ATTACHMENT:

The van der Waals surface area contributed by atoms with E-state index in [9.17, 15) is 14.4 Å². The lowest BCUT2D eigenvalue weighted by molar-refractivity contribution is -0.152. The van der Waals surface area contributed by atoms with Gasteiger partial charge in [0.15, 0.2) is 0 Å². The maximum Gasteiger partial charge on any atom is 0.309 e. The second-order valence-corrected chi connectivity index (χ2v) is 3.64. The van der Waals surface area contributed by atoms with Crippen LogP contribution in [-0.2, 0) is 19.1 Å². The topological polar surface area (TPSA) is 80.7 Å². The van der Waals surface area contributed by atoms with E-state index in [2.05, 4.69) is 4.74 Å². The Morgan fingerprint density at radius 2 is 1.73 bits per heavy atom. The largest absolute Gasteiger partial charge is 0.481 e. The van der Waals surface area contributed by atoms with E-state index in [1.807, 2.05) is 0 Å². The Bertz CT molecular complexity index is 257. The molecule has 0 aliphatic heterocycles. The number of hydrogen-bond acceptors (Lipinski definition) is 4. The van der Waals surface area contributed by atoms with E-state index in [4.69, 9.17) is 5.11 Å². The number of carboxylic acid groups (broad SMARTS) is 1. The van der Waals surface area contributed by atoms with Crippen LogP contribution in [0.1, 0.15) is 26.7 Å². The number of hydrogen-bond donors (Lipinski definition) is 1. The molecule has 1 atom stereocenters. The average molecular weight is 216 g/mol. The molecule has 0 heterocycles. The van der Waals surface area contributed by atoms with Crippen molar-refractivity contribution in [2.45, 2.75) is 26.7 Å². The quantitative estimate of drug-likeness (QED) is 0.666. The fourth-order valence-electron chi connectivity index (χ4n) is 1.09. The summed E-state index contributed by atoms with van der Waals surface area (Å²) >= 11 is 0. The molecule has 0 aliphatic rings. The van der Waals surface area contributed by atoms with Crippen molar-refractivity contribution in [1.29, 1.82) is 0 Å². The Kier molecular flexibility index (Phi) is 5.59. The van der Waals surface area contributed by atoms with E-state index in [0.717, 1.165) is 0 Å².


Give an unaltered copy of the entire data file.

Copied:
The van der Waals surface area contributed by atoms with E-state index in [9.17, 15) is 14.4 Å². The lowest BCUT2D eigenvalue weighted by molar-refractivity contribution is -0.152. The van der Waals surface area contributed by atoms with Gasteiger partial charge in [0.15, 0.2) is 0 Å². The maximum Gasteiger partial charge on any atom is 0.309 e. The second-order valence-corrected chi connectivity index (χ2v) is 3.64. The van der Waals surface area contributed by atoms with Crippen LogP contribution in [-0.2, 0) is 19.1 Å². The topological polar surface area (TPSA) is 80.7 Å². The van der Waals surface area contributed by atoms with E-state index in [2.05, 4.69) is 4.74 Å². The Morgan fingerprint density at radius 2 is 1.73 bits per heavy atom. The largest absolute Gasteiger partial charge is 0.481 e. The van der Waals surface area contributed by atoms with E-state index in [1.807, 2.05) is 0 Å². The Bertz CT molecular complexity index is 257. The molecule has 0 aliphatic heterocycles. The number of hydrogen-bond acceptors (Lipinski definition) is 4. The van der Waals surface area contributed by atoms with E-state index in [4.69, 9.17) is 5.11 Å². The number of carboxylic acid groups (broad SMARTS) is 1. The van der Waals surface area contributed by atoms with Crippen LogP contribution in [0.1, 0.15) is 26.7 Å². The number of hydrogen-bond donors (Lipinski definition) is 1. The molecule has 1 atom stereocenters. The average molecular weight is 216 g/mol. The molecule has 0 heterocycles. The van der Waals surface area contributed by atoms with Crippen molar-refractivity contribution in [2.45, 2.75) is 26.7 Å². The quantitative estimate of drug-likeness (QED) is 0.666. The fourth-order valence-electron chi connectivity index (χ4n) is 1.09. The summed E-state index contributed by atoms with van der Waals surface area (Å²) >= 11 is 0. The molecule has 0 aliphatic rings. The van der Waals surface area contributed by atoms with Crippen molar-refractivity contribution in [1.29, 1.82) is 0 Å². The Kier molecular flexibility index (Phi) is 5.59. The van der Waals surface area contributed by atoms with E-state index in [0.717, 1.165) is 0 Å².